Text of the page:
The issue in Qayyum Ansari v New India Assurance Limited  EWHC 243 was whether, when a sprinkler system had been turned off prior to a fire, there had been a material change in cover in the facts stated in a proposal form so as to bring into effect a termination of cover. The case turned on, firstly, the proper construction of a general condition in the policy providing that the insurance would cease to be in force if there was any material alteration to the insured premises and, secondly, if there was such an alteration, whether the policyholder could rely on a "non-invalidation" clause providing that his interest would not be prejudiced where, without his knowledge, the act or negligence of another person had increased the risk of damage occurring. The policyholder sought to rely on the decision in Kauser v Eagle Star Insurance Co Ltd  Lloyd's Rep IR 154 in arguing that the turning off of the sprinkler system did not constitute a material change in the facts stated because it did not create a situation that was outside the risk which on the true construction of the policy the insurer had agreed to cover.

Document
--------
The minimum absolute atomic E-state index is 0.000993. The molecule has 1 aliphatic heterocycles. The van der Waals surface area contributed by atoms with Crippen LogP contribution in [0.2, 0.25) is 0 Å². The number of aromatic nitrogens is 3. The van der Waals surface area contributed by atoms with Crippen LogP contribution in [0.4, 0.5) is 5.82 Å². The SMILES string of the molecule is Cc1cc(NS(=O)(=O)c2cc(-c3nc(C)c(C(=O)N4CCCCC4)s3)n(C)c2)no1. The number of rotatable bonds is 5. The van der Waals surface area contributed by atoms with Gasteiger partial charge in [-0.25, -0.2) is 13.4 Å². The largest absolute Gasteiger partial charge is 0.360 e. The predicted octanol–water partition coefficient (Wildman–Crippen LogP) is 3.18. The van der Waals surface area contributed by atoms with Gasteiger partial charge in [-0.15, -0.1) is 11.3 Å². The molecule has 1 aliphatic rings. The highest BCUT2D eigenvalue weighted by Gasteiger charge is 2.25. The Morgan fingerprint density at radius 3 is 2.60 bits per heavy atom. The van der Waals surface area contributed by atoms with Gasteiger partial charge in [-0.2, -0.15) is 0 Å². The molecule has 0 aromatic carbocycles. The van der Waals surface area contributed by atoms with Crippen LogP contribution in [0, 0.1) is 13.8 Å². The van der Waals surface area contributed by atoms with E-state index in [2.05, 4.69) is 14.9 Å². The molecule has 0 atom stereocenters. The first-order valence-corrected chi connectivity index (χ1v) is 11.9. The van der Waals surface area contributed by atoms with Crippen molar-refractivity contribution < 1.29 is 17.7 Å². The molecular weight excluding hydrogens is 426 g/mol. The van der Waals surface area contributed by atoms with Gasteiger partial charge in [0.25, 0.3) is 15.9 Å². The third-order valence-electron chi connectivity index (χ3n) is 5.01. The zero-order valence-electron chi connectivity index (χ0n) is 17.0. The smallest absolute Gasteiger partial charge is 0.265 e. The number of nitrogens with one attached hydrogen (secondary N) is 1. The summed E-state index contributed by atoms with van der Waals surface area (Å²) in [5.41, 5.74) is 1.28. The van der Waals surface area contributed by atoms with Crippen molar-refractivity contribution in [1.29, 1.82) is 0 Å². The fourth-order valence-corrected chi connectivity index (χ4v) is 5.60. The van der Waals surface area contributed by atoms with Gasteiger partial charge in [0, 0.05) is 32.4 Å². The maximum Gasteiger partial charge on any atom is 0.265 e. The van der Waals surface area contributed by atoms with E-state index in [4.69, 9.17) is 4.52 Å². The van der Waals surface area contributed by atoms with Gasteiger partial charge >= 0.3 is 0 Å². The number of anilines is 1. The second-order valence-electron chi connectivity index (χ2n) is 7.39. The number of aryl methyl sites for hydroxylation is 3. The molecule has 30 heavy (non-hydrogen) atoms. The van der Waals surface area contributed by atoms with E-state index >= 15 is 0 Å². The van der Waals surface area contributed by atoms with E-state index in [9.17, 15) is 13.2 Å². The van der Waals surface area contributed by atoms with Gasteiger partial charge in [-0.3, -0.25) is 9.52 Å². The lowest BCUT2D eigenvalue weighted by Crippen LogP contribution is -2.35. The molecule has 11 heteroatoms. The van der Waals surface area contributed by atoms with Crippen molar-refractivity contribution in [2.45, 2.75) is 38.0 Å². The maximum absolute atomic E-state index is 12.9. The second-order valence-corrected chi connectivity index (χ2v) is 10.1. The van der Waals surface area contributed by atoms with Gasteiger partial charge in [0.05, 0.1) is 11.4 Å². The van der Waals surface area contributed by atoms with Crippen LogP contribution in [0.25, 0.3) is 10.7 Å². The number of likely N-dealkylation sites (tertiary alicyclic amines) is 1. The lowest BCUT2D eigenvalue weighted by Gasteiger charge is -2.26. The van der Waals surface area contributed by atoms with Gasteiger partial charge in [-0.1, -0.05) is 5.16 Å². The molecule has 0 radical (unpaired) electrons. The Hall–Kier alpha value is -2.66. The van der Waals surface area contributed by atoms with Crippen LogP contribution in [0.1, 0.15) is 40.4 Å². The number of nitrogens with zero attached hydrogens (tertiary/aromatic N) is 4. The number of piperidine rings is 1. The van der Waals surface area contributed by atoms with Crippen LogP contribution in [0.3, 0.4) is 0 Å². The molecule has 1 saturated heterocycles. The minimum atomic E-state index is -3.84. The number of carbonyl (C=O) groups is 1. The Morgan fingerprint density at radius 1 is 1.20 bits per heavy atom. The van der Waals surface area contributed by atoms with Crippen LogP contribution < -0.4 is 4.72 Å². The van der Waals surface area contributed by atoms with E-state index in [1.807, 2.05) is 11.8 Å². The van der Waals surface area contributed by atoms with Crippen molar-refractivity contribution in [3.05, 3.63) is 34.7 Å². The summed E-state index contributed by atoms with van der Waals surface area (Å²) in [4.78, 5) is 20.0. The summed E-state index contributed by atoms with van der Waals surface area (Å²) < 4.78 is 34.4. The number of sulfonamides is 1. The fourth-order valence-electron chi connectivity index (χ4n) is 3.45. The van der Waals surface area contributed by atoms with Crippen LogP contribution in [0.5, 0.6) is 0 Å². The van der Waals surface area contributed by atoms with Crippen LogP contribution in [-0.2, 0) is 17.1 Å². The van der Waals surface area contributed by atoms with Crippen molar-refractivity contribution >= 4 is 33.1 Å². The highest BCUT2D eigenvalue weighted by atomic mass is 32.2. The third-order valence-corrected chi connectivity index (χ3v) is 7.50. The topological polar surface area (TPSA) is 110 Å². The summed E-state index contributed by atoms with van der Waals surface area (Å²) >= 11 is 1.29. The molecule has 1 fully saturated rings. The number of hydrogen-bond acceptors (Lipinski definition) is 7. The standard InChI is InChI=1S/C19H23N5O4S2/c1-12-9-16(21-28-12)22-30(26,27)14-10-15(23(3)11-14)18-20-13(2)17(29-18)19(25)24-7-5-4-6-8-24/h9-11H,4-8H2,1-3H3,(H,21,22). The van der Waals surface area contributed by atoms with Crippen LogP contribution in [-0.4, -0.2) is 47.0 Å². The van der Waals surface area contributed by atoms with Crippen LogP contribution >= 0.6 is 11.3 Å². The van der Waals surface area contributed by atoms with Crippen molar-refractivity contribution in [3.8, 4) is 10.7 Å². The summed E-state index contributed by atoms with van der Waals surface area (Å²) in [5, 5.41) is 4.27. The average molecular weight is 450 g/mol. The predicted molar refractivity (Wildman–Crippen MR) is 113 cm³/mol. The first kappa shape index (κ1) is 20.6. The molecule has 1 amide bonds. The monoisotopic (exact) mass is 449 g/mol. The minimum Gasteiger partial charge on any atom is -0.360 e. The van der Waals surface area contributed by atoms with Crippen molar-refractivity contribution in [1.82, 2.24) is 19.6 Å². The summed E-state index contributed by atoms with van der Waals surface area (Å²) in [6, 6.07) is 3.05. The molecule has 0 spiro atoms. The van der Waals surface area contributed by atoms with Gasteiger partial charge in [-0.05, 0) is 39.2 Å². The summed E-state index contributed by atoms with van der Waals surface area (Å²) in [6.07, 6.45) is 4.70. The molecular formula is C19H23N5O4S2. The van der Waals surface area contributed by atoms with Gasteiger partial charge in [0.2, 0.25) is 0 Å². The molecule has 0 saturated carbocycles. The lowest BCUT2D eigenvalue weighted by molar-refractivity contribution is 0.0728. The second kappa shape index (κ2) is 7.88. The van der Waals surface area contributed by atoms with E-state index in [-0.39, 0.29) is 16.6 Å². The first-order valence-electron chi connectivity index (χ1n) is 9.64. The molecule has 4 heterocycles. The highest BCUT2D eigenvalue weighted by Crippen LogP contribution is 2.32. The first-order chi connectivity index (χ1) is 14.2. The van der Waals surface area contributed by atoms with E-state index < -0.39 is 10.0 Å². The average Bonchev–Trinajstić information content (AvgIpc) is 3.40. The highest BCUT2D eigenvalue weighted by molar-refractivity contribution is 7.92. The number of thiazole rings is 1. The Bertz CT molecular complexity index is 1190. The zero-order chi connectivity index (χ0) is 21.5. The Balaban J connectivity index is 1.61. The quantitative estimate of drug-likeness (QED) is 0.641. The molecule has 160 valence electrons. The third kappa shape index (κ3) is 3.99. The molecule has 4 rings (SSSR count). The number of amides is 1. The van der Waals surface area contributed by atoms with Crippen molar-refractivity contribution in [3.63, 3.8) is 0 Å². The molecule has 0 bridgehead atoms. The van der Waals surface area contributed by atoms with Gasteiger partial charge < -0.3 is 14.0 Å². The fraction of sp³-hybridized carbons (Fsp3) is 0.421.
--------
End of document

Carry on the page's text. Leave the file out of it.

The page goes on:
The common law rule referred to in the Kauser decision severely limits the right of an insurer to avoid liability for an undisclosed increase in the risk of damage which occurs after the grant of cover. For this reason, it has become common for insurers to insert express provisions into policies requiring increases of risk to be notified and suspending or terminating cover if notification is not given. The English courts have often given such clauses a fairly narrow construction. However, the common law does distinguish between an increase of risk and cases where the nature of the subject matter insured has changed. In finding for the insurer, Mr Justice Patton drew a distinction between Kauser, where the condition in question was focussed in terms of a change of circumstances which increased the risk of damage, and the present case. In the latter the general condition was not limited to changes of circumstances which increased the risk of the insured peril occurring but operated on a material change in the facts stated in the proposal form. It was held that the existence of a working sprinkler system was on any view material to the proposal and the absence of such a system was by the same token a material change in the facts stated in that proposal. In addition, there was sufficient evidence that, whilst the policyholder himself had not disabled the sprinkler system, he was made aware that it was not working. As a consequence he was precluded from relying on the non-invalidation clause. Insurers will be pleased that this decision reflects their need to assess the likelihood of future risk on the basis of information contained in the proposal form and to calculate the premium accordingly.